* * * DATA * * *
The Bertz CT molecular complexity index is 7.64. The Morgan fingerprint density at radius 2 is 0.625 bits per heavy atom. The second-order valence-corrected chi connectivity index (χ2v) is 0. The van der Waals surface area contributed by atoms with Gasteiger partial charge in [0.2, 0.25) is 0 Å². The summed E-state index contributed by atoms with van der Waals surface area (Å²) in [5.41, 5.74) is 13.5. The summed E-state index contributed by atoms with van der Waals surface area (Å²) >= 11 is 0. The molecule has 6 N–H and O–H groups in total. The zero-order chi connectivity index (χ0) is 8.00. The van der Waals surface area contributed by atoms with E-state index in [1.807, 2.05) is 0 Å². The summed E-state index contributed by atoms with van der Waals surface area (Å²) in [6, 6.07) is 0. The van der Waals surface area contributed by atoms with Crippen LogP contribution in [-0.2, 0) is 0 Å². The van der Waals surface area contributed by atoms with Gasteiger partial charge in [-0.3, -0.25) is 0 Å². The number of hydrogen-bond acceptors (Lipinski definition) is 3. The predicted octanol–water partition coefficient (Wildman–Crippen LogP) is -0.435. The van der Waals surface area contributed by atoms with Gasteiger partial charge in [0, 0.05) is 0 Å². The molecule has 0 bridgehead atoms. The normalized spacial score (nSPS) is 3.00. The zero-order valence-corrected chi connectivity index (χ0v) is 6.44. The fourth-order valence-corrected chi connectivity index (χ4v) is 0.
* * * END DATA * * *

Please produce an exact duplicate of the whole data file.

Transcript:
The Bertz CT molecular complexity index is 7.64. The Morgan fingerprint density at radius 2 is 0.625 bits per heavy atom. The second-order valence-corrected chi connectivity index (χ2v) is 0. The van der Waals surface area contributed by atoms with Gasteiger partial charge in [0.2, 0.25) is 0 Å². The summed E-state index contributed by atoms with van der Waals surface area (Å²) in [5.41, 5.74) is 13.5. The summed E-state index contributed by atoms with van der Waals surface area (Å²) >= 11 is 0. The molecule has 6 N–H and O–H groups in total. The zero-order chi connectivity index (χ0) is 8.00. The van der Waals surface area contributed by atoms with E-state index in [1.807, 2.05) is 0 Å². The summed E-state index contributed by atoms with van der Waals surface area (Å²) in [6, 6.07) is 0. The van der Waals surface area contributed by atoms with Crippen LogP contribution in [-0.2, 0) is 0 Å². The van der Waals surface area contributed by atoms with Gasteiger partial charge in [-0.3, -0.25) is 0 Å². The number of hydrogen-bond acceptors (Lipinski definition) is 3. The predicted octanol–water partition coefficient (Wildman–Crippen LogP) is -0.435. The van der Waals surface area contributed by atoms with Gasteiger partial charge in [0, 0.05) is 0 Å². The molecule has 0 bridgehead atoms. The normalized spacial score (nSPS) is 3.00. The zero-order valence-corrected chi connectivity index (χ0v) is 6.44. The fourth-order valence-corrected chi connectivity index (χ4v) is 0.